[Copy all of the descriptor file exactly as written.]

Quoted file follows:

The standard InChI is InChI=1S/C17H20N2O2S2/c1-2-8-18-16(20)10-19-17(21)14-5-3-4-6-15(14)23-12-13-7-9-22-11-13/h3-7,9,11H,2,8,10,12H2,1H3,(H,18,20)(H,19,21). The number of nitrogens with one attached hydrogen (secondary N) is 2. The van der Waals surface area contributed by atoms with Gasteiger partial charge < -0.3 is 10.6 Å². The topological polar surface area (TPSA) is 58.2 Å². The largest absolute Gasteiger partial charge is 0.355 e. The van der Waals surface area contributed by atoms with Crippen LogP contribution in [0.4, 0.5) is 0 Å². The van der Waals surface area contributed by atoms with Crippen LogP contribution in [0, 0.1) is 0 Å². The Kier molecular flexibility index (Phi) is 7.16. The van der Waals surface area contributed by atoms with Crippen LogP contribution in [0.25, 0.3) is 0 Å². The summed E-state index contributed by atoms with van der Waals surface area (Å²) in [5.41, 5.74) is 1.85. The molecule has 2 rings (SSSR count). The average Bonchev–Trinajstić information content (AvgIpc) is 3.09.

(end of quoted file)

The standard InChI is InChI=1S/C17H20N2O2S2/c1-2-8-18-16(20)10-19-17(21)14-5-3-4-6-15(14)23-12-13-7-9-22-11-13/h3-7,9,11H,2,8,10,12H2,1H3,(H,18,20)(H,19,21). The number of nitrogens with one attached hydrogen (secondary N) is 2. The van der Waals surface area contributed by atoms with Gasteiger partial charge < -0.3 is 10.6 Å². The topological polar surface area (TPSA) is 58.2 Å². The largest absolute Gasteiger partial charge is 0.355 e. The van der Waals surface area contributed by atoms with Crippen LogP contribution in [0.4, 0.5) is 0 Å². The van der Waals surface area contributed by atoms with Crippen LogP contribution in [0, 0.1) is 0 Å². The Kier molecular flexibility index (Phi) is 7.16. The van der Waals surface area contributed by atoms with Crippen LogP contribution in [0.25, 0.3) is 0 Å². The summed E-state index contributed by atoms with van der Waals surface area (Å²) in [5.41, 5.74) is 1.85. The molecule has 2 rings (SSSR count). The average Bonchev–Trinajstić information content (AvgIpc) is 3.09.